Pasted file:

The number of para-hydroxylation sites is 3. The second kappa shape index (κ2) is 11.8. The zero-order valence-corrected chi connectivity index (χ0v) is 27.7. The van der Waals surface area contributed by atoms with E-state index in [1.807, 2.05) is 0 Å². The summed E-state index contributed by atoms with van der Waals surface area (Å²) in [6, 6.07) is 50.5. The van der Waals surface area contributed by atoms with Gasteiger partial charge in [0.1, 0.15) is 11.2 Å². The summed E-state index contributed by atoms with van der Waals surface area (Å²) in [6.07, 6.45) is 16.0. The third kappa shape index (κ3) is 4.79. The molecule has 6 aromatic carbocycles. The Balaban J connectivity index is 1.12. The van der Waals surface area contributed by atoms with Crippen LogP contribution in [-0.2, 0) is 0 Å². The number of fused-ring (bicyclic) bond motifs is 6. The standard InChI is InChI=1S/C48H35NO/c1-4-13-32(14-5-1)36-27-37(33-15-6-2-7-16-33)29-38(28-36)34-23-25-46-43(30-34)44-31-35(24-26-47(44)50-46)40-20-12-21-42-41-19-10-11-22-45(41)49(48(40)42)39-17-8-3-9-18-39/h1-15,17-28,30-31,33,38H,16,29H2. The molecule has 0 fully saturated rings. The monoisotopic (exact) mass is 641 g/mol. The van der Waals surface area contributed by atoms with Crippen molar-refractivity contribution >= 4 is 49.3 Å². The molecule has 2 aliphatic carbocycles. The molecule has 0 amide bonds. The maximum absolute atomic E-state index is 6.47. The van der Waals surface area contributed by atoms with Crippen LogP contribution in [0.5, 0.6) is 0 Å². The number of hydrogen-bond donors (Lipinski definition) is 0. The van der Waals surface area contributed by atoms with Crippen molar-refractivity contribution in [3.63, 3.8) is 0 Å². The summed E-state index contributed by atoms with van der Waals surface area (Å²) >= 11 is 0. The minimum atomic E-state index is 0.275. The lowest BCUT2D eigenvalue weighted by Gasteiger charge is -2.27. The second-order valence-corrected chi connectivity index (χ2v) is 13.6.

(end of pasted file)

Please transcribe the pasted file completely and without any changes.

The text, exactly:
The number of para-hydroxylation sites is 3. The second kappa shape index (κ2) is 11.8. The zero-order valence-corrected chi connectivity index (χ0v) is 27.7. The van der Waals surface area contributed by atoms with E-state index in [1.807, 2.05) is 0 Å². The summed E-state index contributed by atoms with van der Waals surface area (Å²) in [6, 6.07) is 50.5. The van der Waals surface area contributed by atoms with Gasteiger partial charge in [0.1, 0.15) is 11.2 Å². The summed E-state index contributed by atoms with van der Waals surface area (Å²) in [6.07, 6.45) is 16.0. The third kappa shape index (κ3) is 4.79. The molecule has 6 aromatic carbocycles. The Balaban J connectivity index is 1.12. The van der Waals surface area contributed by atoms with Crippen LogP contribution in [-0.2, 0) is 0 Å². The number of fused-ring (bicyclic) bond motifs is 6. The standard InChI is InChI=1S/C48H35NO/c1-4-13-32(14-5-1)36-27-37(33-15-6-2-7-16-33)29-38(28-36)34-23-25-46-43(30-34)44-31-35(24-26-47(44)50-46)40-20-12-21-42-41-19-10-11-22-45(41)49(48(40)42)39-17-8-3-9-18-39/h1-15,17-28,30-31,33,38H,16,29H2. The molecule has 0 fully saturated rings. The monoisotopic (exact) mass is 641 g/mol. The van der Waals surface area contributed by atoms with Crippen molar-refractivity contribution >= 4 is 49.3 Å². The molecule has 2 aliphatic carbocycles. The molecule has 0 amide bonds. The maximum absolute atomic E-state index is 6.47. The van der Waals surface area contributed by atoms with Crippen LogP contribution in [0.5, 0.6) is 0 Å². The number of hydrogen-bond donors (Lipinski definition) is 0. The van der Waals surface area contributed by atoms with Crippen molar-refractivity contribution in [3.63, 3.8) is 0 Å². The summed E-state index contributed by atoms with van der Waals surface area (Å²) >= 11 is 0. The minimum atomic E-state index is 0.275. The lowest BCUT2D eigenvalue weighted by Gasteiger charge is -2.27. The second-order valence-corrected chi connectivity index (χ2v) is 13.6.